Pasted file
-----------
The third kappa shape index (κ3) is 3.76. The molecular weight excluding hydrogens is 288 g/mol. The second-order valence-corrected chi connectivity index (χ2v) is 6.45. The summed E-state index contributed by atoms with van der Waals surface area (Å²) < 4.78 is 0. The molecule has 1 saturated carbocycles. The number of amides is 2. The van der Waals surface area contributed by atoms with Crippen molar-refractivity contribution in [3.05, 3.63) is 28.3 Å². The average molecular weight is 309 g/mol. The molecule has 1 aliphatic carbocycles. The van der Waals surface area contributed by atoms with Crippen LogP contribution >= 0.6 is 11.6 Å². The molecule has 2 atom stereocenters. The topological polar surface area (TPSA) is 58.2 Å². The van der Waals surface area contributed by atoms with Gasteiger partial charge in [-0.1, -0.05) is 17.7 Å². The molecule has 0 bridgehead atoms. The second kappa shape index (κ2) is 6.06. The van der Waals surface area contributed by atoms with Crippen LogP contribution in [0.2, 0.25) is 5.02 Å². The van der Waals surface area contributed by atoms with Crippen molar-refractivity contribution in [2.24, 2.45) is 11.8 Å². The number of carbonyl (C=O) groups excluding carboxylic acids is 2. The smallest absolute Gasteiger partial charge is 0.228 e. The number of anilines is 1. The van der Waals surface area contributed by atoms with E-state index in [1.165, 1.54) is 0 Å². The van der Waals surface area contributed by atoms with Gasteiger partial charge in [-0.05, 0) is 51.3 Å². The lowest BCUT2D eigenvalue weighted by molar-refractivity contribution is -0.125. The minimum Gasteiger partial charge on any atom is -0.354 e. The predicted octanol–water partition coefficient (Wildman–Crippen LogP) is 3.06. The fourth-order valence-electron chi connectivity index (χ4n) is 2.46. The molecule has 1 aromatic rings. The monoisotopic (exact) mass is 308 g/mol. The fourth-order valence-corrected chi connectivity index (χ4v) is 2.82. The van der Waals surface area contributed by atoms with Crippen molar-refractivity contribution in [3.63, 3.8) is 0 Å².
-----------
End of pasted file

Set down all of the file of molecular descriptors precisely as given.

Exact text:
The third kappa shape index (κ3) is 3.76. The molecular weight excluding hydrogens is 288 g/mol. The second-order valence-corrected chi connectivity index (χ2v) is 6.45. The summed E-state index contributed by atoms with van der Waals surface area (Å²) < 4.78 is 0. The molecule has 1 saturated carbocycles. The number of amides is 2. The van der Waals surface area contributed by atoms with Crippen molar-refractivity contribution in [3.05, 3.63) is 28.3 Å². The average molecular weight is 309 g/mol. The molecule has 1 aliphatic carbocycles. The van der Waals surface area contributed by atoms with Crippen LogP contribution >= 0.6 is 11.6 Å². The molecule has 2 atom stereocenters. The topological polar surface area (TPSA) is 58.2 Å². The van der Waals surface area contributed by atoms with Gasteiger partial charge in [-0.1, -0.05) is 17.7 Å². The molecule has 0 bridgehead atoms. The second kappa shape index (κ2) is 6.06. The van der Waals surface area contributed by atoms with Crippen LogP contribution in [0.2, 0.25) is 5.02 Å². The van der Waals surface area contributed by atoms with Crippen molar-refractivity contribution in [2.24, 2.45) is 11.8 Å². The number of carbonyl (C=O) groups excluding carboxylic acids is 2. The smallest absolute Gasteiger partial charge is 0.228 e. The number of anilines is 1. The van der Waals surface area contributed by atoms with E-state index in [1.165, 1.54) is 0 Å². The van der Waals surface area contributed by atoms with Gasteiger partial charge in [-0.05, 0) is 51.3 Å². The lowest BCUT2D eigenvalue weighted by molar-refractivity contribution is -0.125. The minimum Gasteiger partial charge on any atom is -0.354 e. The predicted octanol–water partition coefficient (Wildman–Crippen LogP) is 3.06. The fourth-order valence-electron chi connectivity index (χ4n) is 2.46. The molecule has 1 aromatic rings. The monoisotopic (exact) mass is 308 g/mol. The fourth-order valence-corrected chi connectivity index (χ4v) is 2.82. The van der Waals surface area contributed by atoms with Crippen molar-refractivity contribution in [3.63, 3.8) is 0 Å².